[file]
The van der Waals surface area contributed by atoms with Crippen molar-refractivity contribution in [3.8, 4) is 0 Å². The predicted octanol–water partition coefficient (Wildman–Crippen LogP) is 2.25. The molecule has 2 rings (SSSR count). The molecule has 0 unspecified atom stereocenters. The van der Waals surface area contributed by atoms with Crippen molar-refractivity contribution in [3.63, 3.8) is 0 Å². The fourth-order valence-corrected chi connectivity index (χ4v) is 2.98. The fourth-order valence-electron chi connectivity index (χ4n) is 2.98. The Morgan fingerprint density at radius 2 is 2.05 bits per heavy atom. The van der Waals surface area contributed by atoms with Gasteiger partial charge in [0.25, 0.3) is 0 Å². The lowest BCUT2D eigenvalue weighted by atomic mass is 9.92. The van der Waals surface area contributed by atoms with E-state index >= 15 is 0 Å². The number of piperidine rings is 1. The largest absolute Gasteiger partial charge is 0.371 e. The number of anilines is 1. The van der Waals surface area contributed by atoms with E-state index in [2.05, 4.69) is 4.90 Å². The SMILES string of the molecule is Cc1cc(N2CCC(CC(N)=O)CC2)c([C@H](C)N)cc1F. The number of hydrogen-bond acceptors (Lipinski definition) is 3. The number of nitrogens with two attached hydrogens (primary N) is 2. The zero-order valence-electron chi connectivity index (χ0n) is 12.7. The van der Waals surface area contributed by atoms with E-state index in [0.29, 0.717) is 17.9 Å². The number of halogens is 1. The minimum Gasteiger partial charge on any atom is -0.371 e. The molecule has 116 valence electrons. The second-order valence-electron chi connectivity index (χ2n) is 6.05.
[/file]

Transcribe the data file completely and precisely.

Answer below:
The van der Waals surface area contributed by atoms with Crippen molar-refractivity contribution in [3.8, 4) is 0 Å². The predicted octanol–water partition coefficient (Wildman–Crippen LogP) is 2.25. The molecule has 2 rings (SSSR count). The molecule has 0 unspecified atom stereocenters. The van der Waals surface area contributed by atoms with Crippen molar-refractivity contribution in [3.63, 3.8) is 0 Å². The fourth-order valence-corrected chi connectivity index (χ4v) is 2.98. The fourth-order valence-electron chi connectivity index (χ4n) is 2.98. The Morgan fingerprint density at radius 2 is 2.05 bits per heavy atom. The van der Waals surface area contributed by atoms with Gasteiger partial charge in [0.25, 0.3) is 0 Å². The lowest BCUT2D eigenvalue weighted by atomic mass is 9.92. The van der Waals surface area contributed by atoms with E-state index >= 15 is 0 Å². The number of piperidine rings is 1. The largest absolute Gasteiger partial charge is 0.371 e. The number of anilines is 1. The van der Waals surface area contributed by atoms with E-state index in [2.05, 4.69) is 4.90 Å². The SMILES string of the molecule is Cc1cc(N2CCC(CC(N)=O)CC2)c([C@H](C)N)cc1F. The number of hydrogen-bond acceptors (Lipinski definition) is 3. The number of nitrogens with two attached hydrogens (primary N) is 2. The zero-order valence-electron chi connectivity index (χ0n) is 12.7. The van der Waals surface area contributed by atoms with E-state index in [0.29, 0.717) is 17.9 Å². The number of halogens is 1. The minimum Gasteiger partial charge on any atom is -0.371 e. The molecule has 116 valence electrons. The second-order valence-electron chi connectivity index (χ2n) is 6.05.